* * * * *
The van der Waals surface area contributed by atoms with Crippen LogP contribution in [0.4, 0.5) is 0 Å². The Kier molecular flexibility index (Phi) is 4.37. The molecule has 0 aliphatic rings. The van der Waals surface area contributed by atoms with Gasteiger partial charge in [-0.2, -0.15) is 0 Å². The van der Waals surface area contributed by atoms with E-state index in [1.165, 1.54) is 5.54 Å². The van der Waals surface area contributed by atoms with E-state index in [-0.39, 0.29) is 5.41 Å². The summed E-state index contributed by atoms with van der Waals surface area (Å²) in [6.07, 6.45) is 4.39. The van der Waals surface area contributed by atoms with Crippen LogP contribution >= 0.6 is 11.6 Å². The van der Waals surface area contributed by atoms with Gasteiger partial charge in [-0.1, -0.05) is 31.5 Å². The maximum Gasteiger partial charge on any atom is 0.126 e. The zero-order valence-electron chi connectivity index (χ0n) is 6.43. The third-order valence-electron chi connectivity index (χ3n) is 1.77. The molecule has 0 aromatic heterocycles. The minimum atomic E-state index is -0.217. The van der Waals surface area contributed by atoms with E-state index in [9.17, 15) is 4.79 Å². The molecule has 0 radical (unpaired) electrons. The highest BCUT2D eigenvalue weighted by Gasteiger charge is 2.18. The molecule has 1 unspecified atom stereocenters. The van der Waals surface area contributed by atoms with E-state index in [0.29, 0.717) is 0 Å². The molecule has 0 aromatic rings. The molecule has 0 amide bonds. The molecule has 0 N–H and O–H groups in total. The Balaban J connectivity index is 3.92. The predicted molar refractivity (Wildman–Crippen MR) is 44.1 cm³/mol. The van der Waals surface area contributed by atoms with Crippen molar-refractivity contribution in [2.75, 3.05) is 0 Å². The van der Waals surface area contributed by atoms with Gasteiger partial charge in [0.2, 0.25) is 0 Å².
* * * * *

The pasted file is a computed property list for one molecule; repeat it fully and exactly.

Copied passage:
The van der Waals surface area contributed by atoms with Crippen LogP contribution in [0.4, 0.5) is 0 Å². The Kier molecular flexibility index (Phi) is 4.37. The molecule has 0 aliphatic rings. The van der Waals surface area contributed by atoms with Gasteiger partial charge in [-0.2, -0.15) is 0 Å². The van der Waals surface area contributed by atoms with E-state index in [1.165, 1.54) is 5.54 Å². The van der Waals surface area contributed by atoms with E-state index in [-0.39, 0.29) is 5.41 Å². The summed E-state index contributed by atoms with van der Waals surface area (Å²) in [6.07, 6.45) is 4.39. The van der Waals surface area contributed by atoms with Crippen LogP contribution >= 0.6 is 11.6 Å². The van der Waals surface area contributed by atoms with Gasteiger partial charge in [-0.1, -0.05) is 31.5 Å². The maximum Gasteiger partial charge on any atom is 0.126 e. The zero-order valence-electron chi connectivity index (χ0n) is 6.43. The third-order valence-electron chi connectivity index (χ3n) is 1.77. The molecule has 0 aromatic heterocycles. The minimum atomic E-state index is -0.217. The van der Waals surface area contributed by atoms with E-state index in [9.17, 15) is 4.79 Å². The molecule has 0 radical (unpaired) electrons. The highest BCUT2D eigenvalue weighted by Gasteiger charge is 2.18. The molecule has 1 unspecified atom stereocenters. The van der Waals surface area contributed by atoms with E-state index in [0.29, 0.717) is 0 Å². The molecule has 0 aromatic rings. The molecule has 0 amide bonds. The molecule has 0 N–H and O–H groups in total. The Balaban J connectivity index is 3.92. The predicted molar refractivity (Wildman–Crippen MR) is 44.1 cm³/mol. The van der Waals surface area contributed by atoms with Crippen molar-refractivity contribution in [2.75, 3.05) is 0 Å². The van der Waals surface area contributed by atoms with Gasteiger partial charge in [0.2, 0.25) is 0 Å².